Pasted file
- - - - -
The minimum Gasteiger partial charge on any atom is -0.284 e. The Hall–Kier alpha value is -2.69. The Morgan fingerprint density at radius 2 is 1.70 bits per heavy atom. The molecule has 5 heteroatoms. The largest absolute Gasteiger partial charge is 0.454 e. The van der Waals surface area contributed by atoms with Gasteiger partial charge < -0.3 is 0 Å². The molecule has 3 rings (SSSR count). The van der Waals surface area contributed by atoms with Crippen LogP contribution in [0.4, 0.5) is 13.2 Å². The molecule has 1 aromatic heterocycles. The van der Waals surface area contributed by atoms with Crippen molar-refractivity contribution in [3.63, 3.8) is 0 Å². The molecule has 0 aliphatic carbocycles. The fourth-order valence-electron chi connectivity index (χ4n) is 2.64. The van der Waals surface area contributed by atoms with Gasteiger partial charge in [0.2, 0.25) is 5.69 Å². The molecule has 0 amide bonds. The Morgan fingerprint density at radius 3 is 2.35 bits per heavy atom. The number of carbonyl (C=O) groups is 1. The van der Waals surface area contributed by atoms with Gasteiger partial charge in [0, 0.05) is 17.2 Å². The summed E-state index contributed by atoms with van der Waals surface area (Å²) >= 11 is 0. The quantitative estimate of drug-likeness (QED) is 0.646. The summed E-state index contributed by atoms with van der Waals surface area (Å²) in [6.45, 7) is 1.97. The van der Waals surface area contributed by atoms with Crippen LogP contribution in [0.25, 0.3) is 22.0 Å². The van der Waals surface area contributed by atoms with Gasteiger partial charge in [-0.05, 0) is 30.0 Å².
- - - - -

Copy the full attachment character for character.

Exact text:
The minimum Gasteiger partial charge on any atom is -0.284 e. The Hall–Kier alpha value is -2.69. The Morgan fingerprint density at radius 2 is 1.70 bits per heavy atom. The molecule has 5 heteroatoms. The largest absolute Gasteiger partial charge is 0.454 e. The van der Waals surface area contributed by atoms with Gasteiger partial charge < -0.3 is 0 Å². The molecule has 3 rings (SSSR count). The van der Waals surface area contributed by atoms with Crippen LogP contribution in [0.4, 0.5) is 13.2 Å². The molecule has 1 aromatic heterocycles. The van der Waals surface area contributed by atoms with Crippen molar-refractivity contribution in [3.63, 3.8) is 0 Å². The molecule has 0 aliphatic carbocycles. The fourth-order valence-electron chi connectivity index (χ4n) is 2.64. The van der Waals surface area contributed by atoms with Gasteiger partial charge in [0.2, 0.25) is 5.69 Å². The molecule has 0 amide bonds. The Morgan fingerprint density at radius 3 is 2.35 bits per heavy atom. The number of carbonyl (C=O) groups is 1. The van der Waals surface area contributed by atoms with Gasteiger partial charge in [0, 0.05) is 17.2 Å². The summed E-state index contributed by atoms with van der Waals surface area (Å²) >= 11 is 0. The quantitative estimate of drug-likeness (QED) is 0.646. The summed E-state index contributed by atoms with van der Waals surface area (Å²) in [6.45, 7) is 1.97. The van der Waals surface area contributed by atoms with Crippen LogP contribution in [0.25, 0.3) is 22.0 Å². The van der Waals surface area contributed by atoms with Gasteiger partial charge in [-0.05, 0) is 30.0 Å².